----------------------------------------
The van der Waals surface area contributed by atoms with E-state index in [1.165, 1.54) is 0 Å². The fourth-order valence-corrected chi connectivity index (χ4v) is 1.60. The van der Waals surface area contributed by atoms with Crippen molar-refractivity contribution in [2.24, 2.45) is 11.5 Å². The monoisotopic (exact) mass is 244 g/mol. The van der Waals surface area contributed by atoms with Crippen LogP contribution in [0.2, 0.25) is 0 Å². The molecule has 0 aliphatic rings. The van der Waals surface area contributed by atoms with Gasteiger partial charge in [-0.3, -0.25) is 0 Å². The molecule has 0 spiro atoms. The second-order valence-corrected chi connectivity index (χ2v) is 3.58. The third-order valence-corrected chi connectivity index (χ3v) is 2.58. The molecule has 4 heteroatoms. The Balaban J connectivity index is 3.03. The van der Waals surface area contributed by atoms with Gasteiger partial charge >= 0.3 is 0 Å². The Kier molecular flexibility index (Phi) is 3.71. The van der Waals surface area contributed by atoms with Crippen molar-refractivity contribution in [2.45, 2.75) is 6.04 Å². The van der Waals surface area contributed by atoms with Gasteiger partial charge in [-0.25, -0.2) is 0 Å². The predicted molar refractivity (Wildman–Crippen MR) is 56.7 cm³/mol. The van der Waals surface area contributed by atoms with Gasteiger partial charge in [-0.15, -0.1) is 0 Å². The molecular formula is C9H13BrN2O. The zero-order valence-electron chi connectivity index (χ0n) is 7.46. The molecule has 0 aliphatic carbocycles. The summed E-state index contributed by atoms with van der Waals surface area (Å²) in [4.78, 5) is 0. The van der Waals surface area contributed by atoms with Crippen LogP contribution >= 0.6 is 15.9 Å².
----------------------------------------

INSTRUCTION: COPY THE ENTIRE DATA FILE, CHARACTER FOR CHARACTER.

The van der Waals surface area contributed by atoms with E-state index in [1.165, 1.54) is 0 Å². The fourth-order valence-corrected chi connectivity index (χ4v) is 1.60. The van der Waals surface area contributed by atoms with Crippen molar-refractivity contribution in [2.24, 2.45) is 11.5 Å². The monoisotopic (exact) mass is 244 g/mol. The van der Waals surface area contributed by atoms with Crippen LogP contribution in [0.2, 0.25) is 0 Å². The molecule has 0 aliphatic rings. The van der Waals surface area contributed by atoms with Gasteiger partial charge in [-0.3, -0.25) is 0 Å². The molecule has 0 spiro atoms. The second-order valence-corrected chi connectivity index (χ2v) is 3.58. The third-order valence-corrected chi connectivity index (χ3v) is 2.58. The molecule has 4 heteroatoms. The Balaban J connectivity index is 3.03. The van der Waals surface area contributed by atoms with Gasteiger partial charge >= 0.3 is 0 Å². The Kier molecular flexibility index (Phi) is 3.71. The van der Waals surface area contributed by atoms with Crippen molar-refractivity contribution in [2.45, 2.75) is 6.04 Å². The van der Waals surface area contributed by atoms with Gasteiger partial charge in [-0.25, -0.2) is 0 Å². The predicted molar refractivity (Wildman–Crippen MR) is 56.7 cm³/mol. The van der Waals surface area contributed by atoms with Gasteiger partial charge in [-0.15, -0.1) is 0 Å². The molecular formula is C9H13BrN2O. The zero-order valence-electron chi connectivity index (χ0n) is 7.46. The molecule has 0 aliphatic carbocycles. The summed E-state index contributed by atoms with van der Waals surface area (Å²) in [4.78, 5) is 0. The van der Waals surface area contributed by atoms with Crippen LogP contribution >= 0.6 is 15.9 Å².